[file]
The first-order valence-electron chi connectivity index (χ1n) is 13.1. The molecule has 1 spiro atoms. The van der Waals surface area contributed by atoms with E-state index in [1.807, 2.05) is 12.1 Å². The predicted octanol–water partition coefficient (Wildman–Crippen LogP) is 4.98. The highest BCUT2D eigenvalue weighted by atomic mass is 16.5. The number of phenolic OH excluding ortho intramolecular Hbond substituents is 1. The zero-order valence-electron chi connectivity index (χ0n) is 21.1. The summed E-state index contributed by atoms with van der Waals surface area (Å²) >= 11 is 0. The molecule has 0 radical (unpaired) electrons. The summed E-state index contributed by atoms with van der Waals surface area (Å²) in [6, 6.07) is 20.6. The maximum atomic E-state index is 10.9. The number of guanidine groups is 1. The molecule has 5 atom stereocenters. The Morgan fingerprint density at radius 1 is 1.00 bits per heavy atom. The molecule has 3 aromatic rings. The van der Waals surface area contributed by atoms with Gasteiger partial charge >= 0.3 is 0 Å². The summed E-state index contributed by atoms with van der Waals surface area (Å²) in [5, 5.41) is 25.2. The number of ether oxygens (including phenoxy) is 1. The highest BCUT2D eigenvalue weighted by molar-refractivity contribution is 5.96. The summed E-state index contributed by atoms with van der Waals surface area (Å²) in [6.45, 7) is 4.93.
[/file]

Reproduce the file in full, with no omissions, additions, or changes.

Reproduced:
The first-order valence-electron chi connectivity index (χ1n) is 13.1. The molecule has 1 spiro atoms. The van der Waals surface area contributed by atoms with E-state index in [1.807, 2.05) is 12.1 Å². The predicted octanol–water partition coefficient (Wildman–Crippen LogP) is 4.98. The highest BCUT2D eigenvalue weighted by atomic mass is 16.5. The number of phenolic OH excluding ortho intramolecular Hbond substituents is 1. The zero-order valence-electron chi connectivity index (χ0n) is 21.1. The summed E-state index contributed by atoms with van der Waals surface area (Å²) >= 11 is 0. The molecule has 0 radical (unpaired) electrons. The summed E-state index contributed by atoms with van der Waals surface area (Å²) in [6, 6.07) is 20.6. The maximum atomic E-state index is 10.9. The number of guanidine groups is 1. The molecule has 5 atom stereocenters. The Morgan fingerprint density at radius 1 is 1.00 bits per heavy atom. The molecule has 3 aromatic rings. The van der Waals surface area contributed by atoms with Gasteiger partial charge >= 0.3 is 0 Å². The summed E-state index contributed by atoms with van der Waals surface area (Å²) in [5, 5.41) is 25.2. The number of ether oxygens (including phenoxy) is 1. The highest BCUT2D eigenvalue weighted by molar-refractivity contribution is 5.96. The summed E-state index contributed by atoms with van der Waals surface area (Å²) in [6.45, 7) is 4.93.